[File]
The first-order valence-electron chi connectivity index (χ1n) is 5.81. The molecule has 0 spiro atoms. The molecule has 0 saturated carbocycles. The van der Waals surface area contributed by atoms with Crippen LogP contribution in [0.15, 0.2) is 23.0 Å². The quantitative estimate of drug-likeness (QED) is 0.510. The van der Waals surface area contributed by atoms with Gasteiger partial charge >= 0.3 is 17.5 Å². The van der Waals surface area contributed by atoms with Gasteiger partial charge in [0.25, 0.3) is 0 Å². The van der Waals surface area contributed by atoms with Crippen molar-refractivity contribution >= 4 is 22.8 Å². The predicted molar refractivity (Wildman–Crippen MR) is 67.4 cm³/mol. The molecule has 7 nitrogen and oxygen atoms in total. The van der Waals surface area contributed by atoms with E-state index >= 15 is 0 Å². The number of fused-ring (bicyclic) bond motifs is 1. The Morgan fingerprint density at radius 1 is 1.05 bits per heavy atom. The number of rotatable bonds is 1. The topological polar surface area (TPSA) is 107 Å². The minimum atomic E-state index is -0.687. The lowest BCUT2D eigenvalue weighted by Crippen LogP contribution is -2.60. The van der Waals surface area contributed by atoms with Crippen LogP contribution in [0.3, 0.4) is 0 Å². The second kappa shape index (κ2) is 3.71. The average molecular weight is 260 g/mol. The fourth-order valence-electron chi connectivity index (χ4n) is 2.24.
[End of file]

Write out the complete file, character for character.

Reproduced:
The first-order valence-electron chi connectivity index (χ1n) is 5.81. The molecule has 0 spiro atoms. The molecule has 0 saturated carbocycles. The van der Waals surface area contributed by atoms with Crippen LogP contribution in [0.15, 0.2) is 23.0 Å². The quantitative estimate of drug-likeness (QED) is 0.510. The van der Waals surface area contributed by atoms with Gasteiger partial charge >= 0.3 is 17.5 Å². The van der Waals surface area contributed by atoms with Gasteiger partial charge in [0.25, 0.3) is 0 Å². The van der Waals surface area contributed by atoms with Crippen molar-refractivity contribution >= 4 is 22.8 Å². The predicted molar refractivity (Wildman–Crippen MR) is 67.4 cm³/mol. The molecule has 7 nitrogen and oxygen atoms in total. The van der Waals surface area contributed by atoms with E-state index >= 15 is 0 Å². The number of fused-ring (bicyclic) bond motifs is 1. The Morgan fingerprint density at radius 1 is 1.05 bits per heavy atom. The number of rotatable bonds is 1. The topological polar surface area (TPSA) is 107 Å². The minimum atomic E-state index is -0.687. The lowest BCUT2D eigenvalue weighted by Crippen LogP contribution is -2.60. The van der Waals surface area contributed by atoms with Crippen LogP contribution in [0.3, 0.4) is 0 Å². The second kappa shape index (κ2) is 3.71. The average molecular weight is 260 g/mol. The fourth-order valence-electron chi connectivity index (χ4n) is 2.24.